Are you one of the 64 percent of Americans concerned about not having enough money in retirement? According to Gallup’s latest annual survey on financial worries, retirement is the top concern for the 15th year in a row. In fact, it’s been the No. 1 financial concern every year Gallup has conducted the survey.1
If you’re facing a savings gap for retirement, the solution may seem obvious. You can simply work later into life. Delaying retirement may, at first glance, appear to be the clear answer to overcoming your savings shortfall. When you delay retirement, you give yourself additional years to save, and you reduce the number of retirement years that have to be funded.
There’s one problem with that strategy, though. Your retirement age may not be up to you. Many retirees learn the hard way that retirement isn’t something they choose as much as it’s something that happens to them. Below are three reasons why you may not want to plan on working forever:
Think disability is rare? Think again. According to the Council for Disability Awareness, 1 in 4 adults will become disabled before they reach retirement age.2 Also, disability may become more likely as you age. The Centers for Disease Control and Prevention found that 60 percent of those age 65 and older have limitations with at least one basic daily activity.3
If you become disabled, you may not be able to continue your career or even transition to a new job. If that’s the case, you may be forced to retire, even if you haven’t reached your desired retirement age.
Care for a Spouse
Health issues are a common cause of forced retirement, but it may not even be your health issues that are the problem. If your spouse or another loved one requires long-term care, you may be forced to either limit or discontinue your work so you can provide support.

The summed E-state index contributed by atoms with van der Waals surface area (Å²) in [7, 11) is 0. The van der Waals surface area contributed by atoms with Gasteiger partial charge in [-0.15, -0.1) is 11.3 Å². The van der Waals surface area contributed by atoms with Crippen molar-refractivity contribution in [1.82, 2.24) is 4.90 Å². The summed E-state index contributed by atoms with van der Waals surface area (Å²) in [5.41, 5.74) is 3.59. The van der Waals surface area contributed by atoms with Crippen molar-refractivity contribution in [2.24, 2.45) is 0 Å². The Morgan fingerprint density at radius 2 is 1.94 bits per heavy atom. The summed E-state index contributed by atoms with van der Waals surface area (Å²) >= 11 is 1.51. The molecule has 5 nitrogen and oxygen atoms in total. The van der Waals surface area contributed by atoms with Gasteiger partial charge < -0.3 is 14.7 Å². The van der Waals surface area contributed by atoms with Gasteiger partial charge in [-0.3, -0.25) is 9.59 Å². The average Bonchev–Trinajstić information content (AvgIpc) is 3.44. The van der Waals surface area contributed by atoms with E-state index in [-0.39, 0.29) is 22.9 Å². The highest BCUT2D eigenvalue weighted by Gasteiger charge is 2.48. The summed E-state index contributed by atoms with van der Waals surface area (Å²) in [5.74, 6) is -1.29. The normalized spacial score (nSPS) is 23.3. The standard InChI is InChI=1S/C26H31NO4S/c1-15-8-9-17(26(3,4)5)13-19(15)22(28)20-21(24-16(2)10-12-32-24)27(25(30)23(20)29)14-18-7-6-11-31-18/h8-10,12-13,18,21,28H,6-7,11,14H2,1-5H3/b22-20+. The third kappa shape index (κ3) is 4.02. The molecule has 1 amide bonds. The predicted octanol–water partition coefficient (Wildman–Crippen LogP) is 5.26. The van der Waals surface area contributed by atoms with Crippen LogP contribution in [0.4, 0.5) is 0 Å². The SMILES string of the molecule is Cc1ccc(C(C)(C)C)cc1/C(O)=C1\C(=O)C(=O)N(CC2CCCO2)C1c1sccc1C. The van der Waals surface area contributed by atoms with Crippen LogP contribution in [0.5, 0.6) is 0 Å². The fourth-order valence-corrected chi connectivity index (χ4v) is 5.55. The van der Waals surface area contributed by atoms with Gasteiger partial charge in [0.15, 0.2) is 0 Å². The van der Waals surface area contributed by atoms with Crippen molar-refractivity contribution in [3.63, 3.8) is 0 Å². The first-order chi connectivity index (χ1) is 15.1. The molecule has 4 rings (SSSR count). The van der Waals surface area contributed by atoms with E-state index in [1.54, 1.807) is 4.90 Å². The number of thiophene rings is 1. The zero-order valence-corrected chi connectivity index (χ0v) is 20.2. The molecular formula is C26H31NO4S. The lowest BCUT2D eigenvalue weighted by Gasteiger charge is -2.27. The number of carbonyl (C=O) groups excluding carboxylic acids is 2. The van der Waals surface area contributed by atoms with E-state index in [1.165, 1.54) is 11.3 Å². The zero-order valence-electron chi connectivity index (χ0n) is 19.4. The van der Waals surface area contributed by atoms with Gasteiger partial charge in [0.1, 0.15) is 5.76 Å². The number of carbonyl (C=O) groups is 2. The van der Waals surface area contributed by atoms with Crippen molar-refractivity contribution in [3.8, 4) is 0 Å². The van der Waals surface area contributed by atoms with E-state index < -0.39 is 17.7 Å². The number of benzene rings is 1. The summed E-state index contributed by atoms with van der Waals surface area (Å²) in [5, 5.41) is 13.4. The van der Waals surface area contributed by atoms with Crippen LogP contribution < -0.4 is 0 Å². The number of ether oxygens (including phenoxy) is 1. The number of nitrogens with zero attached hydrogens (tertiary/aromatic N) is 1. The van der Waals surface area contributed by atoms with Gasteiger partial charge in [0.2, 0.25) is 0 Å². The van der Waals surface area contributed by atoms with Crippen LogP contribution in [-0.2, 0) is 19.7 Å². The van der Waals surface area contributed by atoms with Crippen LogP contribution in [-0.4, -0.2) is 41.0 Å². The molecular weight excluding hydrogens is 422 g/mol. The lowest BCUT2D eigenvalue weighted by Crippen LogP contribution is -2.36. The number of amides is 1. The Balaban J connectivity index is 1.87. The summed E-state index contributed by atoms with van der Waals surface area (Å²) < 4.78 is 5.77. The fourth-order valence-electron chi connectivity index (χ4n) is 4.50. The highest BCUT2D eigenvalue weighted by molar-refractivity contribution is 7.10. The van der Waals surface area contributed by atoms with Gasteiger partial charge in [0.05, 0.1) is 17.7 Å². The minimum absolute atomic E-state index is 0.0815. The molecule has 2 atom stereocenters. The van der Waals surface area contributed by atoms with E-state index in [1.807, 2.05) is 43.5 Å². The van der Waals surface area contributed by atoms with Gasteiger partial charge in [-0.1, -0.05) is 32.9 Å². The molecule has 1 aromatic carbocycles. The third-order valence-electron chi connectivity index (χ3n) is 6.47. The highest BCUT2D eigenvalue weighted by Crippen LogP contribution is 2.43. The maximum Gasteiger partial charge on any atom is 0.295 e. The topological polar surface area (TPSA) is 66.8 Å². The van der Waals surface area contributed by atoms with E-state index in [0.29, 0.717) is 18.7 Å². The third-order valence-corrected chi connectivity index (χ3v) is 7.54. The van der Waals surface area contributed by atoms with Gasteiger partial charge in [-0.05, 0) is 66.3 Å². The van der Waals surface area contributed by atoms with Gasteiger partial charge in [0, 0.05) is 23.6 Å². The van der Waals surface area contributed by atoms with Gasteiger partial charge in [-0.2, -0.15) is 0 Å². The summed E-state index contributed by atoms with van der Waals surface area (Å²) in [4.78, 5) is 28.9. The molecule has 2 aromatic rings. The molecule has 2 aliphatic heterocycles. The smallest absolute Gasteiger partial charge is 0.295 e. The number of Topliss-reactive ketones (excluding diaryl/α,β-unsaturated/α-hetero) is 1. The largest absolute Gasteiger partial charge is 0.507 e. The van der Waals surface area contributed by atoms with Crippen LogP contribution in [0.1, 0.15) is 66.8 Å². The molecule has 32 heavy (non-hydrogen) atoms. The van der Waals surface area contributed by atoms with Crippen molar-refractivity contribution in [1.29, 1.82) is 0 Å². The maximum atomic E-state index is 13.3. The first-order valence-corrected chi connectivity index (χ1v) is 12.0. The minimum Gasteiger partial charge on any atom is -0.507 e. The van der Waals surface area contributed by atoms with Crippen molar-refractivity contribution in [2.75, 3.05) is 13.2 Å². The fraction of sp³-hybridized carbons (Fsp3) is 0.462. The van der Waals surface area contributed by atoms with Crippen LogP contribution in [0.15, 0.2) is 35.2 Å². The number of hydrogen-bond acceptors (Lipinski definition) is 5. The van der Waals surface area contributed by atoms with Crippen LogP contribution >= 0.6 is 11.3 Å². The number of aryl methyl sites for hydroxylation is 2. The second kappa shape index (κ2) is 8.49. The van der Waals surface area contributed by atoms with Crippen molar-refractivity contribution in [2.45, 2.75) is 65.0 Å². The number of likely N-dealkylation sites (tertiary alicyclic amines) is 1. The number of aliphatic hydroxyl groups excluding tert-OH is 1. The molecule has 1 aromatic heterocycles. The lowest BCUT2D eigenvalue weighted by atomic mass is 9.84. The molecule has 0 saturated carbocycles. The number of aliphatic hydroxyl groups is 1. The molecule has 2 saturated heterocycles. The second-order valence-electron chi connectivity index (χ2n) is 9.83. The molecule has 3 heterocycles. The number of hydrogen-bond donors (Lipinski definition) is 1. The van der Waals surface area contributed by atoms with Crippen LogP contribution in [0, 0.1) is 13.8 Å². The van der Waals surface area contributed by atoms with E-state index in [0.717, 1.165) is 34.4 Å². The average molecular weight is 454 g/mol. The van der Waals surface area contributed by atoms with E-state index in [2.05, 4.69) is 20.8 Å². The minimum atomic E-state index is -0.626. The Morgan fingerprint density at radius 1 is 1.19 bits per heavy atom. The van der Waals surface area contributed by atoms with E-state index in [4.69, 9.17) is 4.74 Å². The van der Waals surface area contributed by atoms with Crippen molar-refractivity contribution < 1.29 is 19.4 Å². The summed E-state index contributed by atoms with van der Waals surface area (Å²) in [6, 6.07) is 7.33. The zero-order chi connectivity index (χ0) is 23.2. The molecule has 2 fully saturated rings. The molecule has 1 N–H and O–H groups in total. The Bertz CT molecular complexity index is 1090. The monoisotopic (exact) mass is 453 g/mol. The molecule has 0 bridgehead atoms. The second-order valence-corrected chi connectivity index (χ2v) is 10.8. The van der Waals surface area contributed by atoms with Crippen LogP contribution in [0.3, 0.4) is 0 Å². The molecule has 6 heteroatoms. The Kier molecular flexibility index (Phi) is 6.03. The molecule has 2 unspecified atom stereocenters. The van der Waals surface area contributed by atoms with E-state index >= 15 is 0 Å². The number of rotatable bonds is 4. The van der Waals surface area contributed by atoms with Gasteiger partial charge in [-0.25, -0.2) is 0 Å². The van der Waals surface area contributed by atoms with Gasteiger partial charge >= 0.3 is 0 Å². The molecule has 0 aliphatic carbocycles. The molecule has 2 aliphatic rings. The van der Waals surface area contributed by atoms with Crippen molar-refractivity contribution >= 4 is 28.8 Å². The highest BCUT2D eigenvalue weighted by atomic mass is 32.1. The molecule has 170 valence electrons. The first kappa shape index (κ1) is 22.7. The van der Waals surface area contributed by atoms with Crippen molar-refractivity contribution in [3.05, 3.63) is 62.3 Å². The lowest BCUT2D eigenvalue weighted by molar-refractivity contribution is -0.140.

The U.S. Department of Health and Human Services estimates that 70 percent of those age 65 and older will need long-term care at some point in their lives. That care, if provided by a professional, can cost thousands of dollars per month. You may decide it’s more prudent for you to retire and provide care yourself rather than hire in-home help.
Finally, there’s always the possibility that you may be perfectly healthy but are still forced into retirement. The economy and job market are constantly in flux. Just because a job seems secure today doesn’t mean it will be years down the road.
While it may not be pleasant to think about being laid off near the end of your career, it’s certainly a real possibility. Consider that if you were to lose your job, it may be difficult to find new work. In that case, retirement might be the only feasible option.
Do you have a backup plan in case you can’t work as late in life as you would like? Let’s talk about it. Contact us at Gregory Financial Group. We welcome the opportunity to assess your needs and goals and help you develop a strategy. Let’s connect soon.
This information is designed to provide a general overview with regard to the subject matter covered and is not state specific. The authors, publisher and host are not providing legal, accounting or specific advice for your situation. By providing your information, you give consent to be contacted about the possible sale of an insurance or annuity product. This information has been provided by a Licensed Insurance Professional and does not necessarily represent the views of the presenting insurance professional. The statements and opinions expressed are those of the author and are subject to change at any time. All information is believed to be from reliable sources; however, presenting insurance professional makes no representation as to its completeness or accuracy. This material has been prepared for informational and educational purposes only. It is not intended to provide, and should not be relied upon for, accounting, legal, tax or investment advice.
16160 - 2016/10/18